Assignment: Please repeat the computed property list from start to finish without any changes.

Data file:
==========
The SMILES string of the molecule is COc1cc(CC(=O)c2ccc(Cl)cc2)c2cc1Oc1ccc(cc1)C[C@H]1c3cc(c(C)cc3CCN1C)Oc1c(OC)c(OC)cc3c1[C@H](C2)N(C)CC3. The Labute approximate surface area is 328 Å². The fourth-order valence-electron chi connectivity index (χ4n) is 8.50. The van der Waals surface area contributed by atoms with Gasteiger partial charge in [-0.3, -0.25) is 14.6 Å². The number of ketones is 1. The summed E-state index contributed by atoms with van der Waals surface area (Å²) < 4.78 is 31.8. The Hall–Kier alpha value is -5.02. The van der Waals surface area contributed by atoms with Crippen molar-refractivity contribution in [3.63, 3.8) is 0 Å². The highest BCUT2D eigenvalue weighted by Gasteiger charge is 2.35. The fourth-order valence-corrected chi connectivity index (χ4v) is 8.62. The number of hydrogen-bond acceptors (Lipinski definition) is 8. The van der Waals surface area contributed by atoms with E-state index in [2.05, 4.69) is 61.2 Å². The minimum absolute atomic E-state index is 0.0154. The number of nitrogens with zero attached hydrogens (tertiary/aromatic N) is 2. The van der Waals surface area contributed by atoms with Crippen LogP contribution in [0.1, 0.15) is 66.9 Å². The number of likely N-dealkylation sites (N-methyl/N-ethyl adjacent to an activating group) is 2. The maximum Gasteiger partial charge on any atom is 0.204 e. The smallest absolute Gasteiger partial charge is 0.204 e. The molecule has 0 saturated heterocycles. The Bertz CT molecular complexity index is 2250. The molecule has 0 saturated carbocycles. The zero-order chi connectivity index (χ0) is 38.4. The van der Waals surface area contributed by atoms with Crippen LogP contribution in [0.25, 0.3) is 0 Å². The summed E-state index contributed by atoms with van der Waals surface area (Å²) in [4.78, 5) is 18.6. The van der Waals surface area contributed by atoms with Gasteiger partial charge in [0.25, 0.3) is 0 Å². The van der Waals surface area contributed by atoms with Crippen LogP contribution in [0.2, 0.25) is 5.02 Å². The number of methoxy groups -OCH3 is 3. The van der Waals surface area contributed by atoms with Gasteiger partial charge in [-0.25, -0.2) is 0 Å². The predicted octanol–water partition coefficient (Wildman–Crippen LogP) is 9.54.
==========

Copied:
The SMILES string of the molecule is COc1cc(CC(=O)c2ccc(Cl)cc2)c2cc1Oc1ccc(cc1)C[C@H]1c3cc(c(C)cc3CCN1C)Oc1c(OC)c(OC)cc3c1[C@H](C2)N(C)CC3. The Labute approximate surface area is 328 Å². The fourth-order valence-electron chi connectivity index (χ4n) is 8.50. The van der Waals surface area contributed by atoms with Gasteiger partial charge in [-0.3, -0.25) is 14.6 Å². The number of ketones is 1. The summed E-state index contributed by atoms with van der Waals surface area (Å²) < 4.78 is 31.8. The Hall–Kier alpha value is -5.02. The van der Waals surface area contributed by atoms with Crippen molar-refractivity contribution in [3.63, 3.8) is 0 Å². The highest BCUT2D eigenvalue weighted by Gasteiger charge is 2.35. The fourth-order valence-corrected chi connectivity index (χ4v) is 8.62. The number of hydrogen-bond acceptors (Lipinski definition) is 8. The van der Waals surface area contributed by atoms with E-state index in [2.05, 4.69) is 61.2 Å². The minimum absolute atomic E-state index is 0.0154. The number of nitrogens with zero attached hydrogens (tertiary/aromatic N) is 2. The van der Waals surface area contributed by atoms with Crippen LogP contribution in [0.1, 0.15) is 66.9 Å². The number of likely N-dealkylation sites (N-methyl/N-ethyl adjacent to an activating group) is 2. The maximum Gasteiger partial charge on any atom is 0.204 e. The smallest absolute Gasteiger partial charge is 0.204 e. The molecule has 0 saturated heterocycles. The Bertz CT molecular complexity index is 2250. The molecule has 0 saturated carbocycles. The zero-order chi connectivity index (χ0) is 38.4. The van der Waals surface area contributed by atoms with Crippen LogP contribution in [0.25, 0.3) is 0 Å². The summed E-state index contributed by atoms with van der Waals surface area (Å²) in [4.78, 5) is 18.6. The van der Waals surface area contributed by atoms with Gasteiger partial charge in [0.25, 0.3) is 0 Å². The van der Waals surface area contributed by atoms with Crippen LogP contribution in [0.2, 0.25) is 5.02 Å². The number of methoxy groups -OCH3 is 3. The van der Waals surface area contributed by atoms with Gasteiger partial charge in [-0.25, -0.2) is 0 Å². The predicted octanol–water partition coefficient (Wildman–Crippen LogP) is 9.54.